Secretary of State
Election Legislation Heads to Governor’s Desk for Consideration
(Frankfort, KY) On its final day in session, the Kentucky legislature passed its second omnibus election bill in as many weeks. Among other provisions, Rep. Darryl Owens’ (D-Louisville) House Bill 152, provides more opportunities for citizens to serve as precinct election officers, allows for the appointment of county board of election members when there is no state party recognized executive committee in the county, and establishes a procedure for when a county clerk or sheriff is ill/incapacitated and can not perform his or her county board of elections duties. The legislation now heads to the Governor for his consideration. House Bill 97, the other omnibus bill, was signed into law by Governor Beshear earlier this week.
“I am grateful that the legislature continued to see this legislative package through to passage, especially as so many important issues remain unresolved during this legislative session,” said Secretary Grayson, the State’s Chief Election Official and Chairman of the State Board of Elections. “Thanks to the insistence of Rep. Owens and the leadership of both chambers, Kentucky’s election laws are better than they have ever been, and the ultimate beneficiaries will be the citizens of Kentucky.”
The House of Representatives originally rejected changes made to the bill in the Senate; however, the Senate eventually receded from its original amendments. The bill received near unanimous support in each legislative body.
“It is important that we continue to strengthen Kentucky’s election laws to ensure the most fair elections process possible,” said Rep. Owens.
Current law does not allow a spouse, parent, brother, sister or child of candidates to work as precinct election officers within the county that the candidate appears on the ballot. However, in many instances, this law prevents potential precinct election officers from working a precinct in which no family members are on the ballot. For instance, a precinct election officer may be related to a candidate for magistrate district 1, but under current law could not work in any other magistrate district, even though the worker does not have a relative on the ballot in those precincts. Although this legislation will not be in effect for the upcoming primary election, it will remedy this issue and hopefully, provide needed precinct election officer relief to county clerks and County Boards of Election in future elections.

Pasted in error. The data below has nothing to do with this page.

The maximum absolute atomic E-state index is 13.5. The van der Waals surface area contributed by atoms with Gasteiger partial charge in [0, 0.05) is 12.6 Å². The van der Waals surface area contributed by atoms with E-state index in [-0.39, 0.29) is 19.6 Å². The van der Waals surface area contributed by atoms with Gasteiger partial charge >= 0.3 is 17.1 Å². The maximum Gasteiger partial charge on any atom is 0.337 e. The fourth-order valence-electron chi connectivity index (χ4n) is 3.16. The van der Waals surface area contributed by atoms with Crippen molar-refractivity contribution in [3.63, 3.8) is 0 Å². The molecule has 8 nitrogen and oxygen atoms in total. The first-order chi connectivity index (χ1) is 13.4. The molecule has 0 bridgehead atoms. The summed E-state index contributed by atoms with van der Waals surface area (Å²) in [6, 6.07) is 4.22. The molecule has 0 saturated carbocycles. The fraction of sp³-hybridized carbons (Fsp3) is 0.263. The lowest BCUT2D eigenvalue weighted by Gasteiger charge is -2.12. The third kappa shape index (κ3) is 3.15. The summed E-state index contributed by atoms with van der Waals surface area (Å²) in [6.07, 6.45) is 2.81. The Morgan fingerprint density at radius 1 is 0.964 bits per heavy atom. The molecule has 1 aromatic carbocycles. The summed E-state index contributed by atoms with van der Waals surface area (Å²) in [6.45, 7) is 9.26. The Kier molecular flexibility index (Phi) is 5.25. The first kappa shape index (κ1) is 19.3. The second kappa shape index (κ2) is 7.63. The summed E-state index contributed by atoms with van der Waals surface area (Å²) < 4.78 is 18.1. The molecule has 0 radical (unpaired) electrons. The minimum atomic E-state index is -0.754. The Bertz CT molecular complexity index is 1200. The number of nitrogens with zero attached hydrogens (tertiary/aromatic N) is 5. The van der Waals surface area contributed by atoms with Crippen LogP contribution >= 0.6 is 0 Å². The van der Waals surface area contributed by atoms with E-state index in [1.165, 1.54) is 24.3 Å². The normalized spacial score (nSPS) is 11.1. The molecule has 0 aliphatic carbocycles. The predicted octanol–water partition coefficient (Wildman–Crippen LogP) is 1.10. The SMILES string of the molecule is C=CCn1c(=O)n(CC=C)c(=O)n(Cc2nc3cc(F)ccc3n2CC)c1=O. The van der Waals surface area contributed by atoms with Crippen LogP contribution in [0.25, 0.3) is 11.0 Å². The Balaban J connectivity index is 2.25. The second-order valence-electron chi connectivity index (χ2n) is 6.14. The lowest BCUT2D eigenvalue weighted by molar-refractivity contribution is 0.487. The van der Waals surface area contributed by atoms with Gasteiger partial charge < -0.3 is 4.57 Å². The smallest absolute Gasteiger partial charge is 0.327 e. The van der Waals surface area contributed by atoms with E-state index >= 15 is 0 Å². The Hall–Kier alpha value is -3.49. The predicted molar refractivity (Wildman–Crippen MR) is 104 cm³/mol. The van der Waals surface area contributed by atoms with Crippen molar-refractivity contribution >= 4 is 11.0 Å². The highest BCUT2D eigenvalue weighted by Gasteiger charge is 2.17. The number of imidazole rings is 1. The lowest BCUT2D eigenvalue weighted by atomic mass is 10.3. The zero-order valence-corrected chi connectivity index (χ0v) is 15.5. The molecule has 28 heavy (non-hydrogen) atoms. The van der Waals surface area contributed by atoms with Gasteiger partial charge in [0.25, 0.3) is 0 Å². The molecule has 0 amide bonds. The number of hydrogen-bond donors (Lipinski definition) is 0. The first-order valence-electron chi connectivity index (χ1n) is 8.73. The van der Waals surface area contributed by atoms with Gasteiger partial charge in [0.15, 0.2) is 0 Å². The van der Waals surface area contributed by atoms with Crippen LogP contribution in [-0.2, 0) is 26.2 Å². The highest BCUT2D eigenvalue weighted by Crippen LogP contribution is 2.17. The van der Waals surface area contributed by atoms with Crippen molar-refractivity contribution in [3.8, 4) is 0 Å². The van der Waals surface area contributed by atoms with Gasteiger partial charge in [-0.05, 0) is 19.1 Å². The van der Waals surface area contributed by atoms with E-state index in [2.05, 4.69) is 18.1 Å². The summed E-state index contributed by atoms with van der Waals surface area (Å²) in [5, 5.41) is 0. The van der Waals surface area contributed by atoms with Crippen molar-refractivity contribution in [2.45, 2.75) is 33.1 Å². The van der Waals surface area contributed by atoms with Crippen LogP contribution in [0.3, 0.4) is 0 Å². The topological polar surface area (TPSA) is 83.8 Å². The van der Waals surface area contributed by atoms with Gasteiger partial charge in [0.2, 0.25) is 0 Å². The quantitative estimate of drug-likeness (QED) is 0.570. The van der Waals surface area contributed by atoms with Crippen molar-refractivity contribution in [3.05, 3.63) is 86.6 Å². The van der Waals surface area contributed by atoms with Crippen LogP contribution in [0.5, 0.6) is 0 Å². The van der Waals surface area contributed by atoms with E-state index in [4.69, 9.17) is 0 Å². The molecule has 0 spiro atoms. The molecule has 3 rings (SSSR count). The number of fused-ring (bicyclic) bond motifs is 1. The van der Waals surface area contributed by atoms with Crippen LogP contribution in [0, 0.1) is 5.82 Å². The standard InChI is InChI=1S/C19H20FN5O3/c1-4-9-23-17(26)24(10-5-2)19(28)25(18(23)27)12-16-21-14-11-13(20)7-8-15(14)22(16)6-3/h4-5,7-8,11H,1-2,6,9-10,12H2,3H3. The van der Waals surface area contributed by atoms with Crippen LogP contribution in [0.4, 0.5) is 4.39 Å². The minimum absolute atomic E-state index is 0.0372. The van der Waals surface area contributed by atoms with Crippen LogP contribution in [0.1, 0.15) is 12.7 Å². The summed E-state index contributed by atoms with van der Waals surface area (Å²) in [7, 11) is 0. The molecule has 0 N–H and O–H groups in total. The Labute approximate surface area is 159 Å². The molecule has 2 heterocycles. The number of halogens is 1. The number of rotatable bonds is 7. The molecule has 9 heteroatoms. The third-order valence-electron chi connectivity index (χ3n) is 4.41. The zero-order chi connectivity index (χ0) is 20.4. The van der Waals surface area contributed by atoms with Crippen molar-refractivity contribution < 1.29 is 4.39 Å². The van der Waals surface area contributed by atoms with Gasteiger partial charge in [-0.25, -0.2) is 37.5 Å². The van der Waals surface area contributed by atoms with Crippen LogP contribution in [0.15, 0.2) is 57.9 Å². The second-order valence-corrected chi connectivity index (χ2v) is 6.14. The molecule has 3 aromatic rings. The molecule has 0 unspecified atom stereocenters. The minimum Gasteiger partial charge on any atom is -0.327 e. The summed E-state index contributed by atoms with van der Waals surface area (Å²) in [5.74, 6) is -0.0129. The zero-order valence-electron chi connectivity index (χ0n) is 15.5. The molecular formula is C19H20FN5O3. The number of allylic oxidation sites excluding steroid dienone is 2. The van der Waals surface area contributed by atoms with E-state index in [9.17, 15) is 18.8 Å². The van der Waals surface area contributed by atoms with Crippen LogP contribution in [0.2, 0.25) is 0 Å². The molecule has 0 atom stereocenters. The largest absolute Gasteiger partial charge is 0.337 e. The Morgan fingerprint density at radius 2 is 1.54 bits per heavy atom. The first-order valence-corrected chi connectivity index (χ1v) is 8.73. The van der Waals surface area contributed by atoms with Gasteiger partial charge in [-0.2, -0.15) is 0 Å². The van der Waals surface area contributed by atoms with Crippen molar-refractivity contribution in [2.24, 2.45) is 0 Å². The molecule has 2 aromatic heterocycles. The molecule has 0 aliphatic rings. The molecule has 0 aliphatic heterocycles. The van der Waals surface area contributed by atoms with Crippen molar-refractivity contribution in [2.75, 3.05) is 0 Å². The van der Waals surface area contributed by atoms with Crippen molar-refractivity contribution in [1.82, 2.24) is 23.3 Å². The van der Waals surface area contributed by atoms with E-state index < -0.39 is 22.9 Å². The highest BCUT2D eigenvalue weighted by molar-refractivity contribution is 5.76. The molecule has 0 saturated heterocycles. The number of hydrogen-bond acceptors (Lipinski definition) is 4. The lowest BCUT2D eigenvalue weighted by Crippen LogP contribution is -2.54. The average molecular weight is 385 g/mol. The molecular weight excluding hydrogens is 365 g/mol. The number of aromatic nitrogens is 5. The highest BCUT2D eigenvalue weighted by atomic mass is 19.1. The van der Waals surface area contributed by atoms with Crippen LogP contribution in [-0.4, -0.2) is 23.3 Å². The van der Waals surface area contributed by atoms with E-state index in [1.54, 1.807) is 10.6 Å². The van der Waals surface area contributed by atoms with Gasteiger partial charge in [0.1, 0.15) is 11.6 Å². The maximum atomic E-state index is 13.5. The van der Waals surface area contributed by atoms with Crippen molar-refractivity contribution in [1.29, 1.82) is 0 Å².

The legislation also allows for appointments to county boards of elections when there is no state party recognized county executive committee in the county. Under the proposed legislation, the state party executive committees could submit a list of nominees to the State Board of Elections.
The legislation establishes a procedure for when a county clerk or sheriff is ill or incapacitated and can not perform his or her county board of elections duties. Under the proposed legislation, if the county clerk or sheriff cannot perform his or her duties due to illness or incapacitation, they would name a temporary replacement to serve in their place, subject to approval by county board of elections.
“With the legislature’s passage of these omnibus election bills, other states will continue to look at Kentucky as a model for election administration. I am confident that the Governor will agree about the value of this legislation and sign this important bill into law,” said Secretary Grayson.
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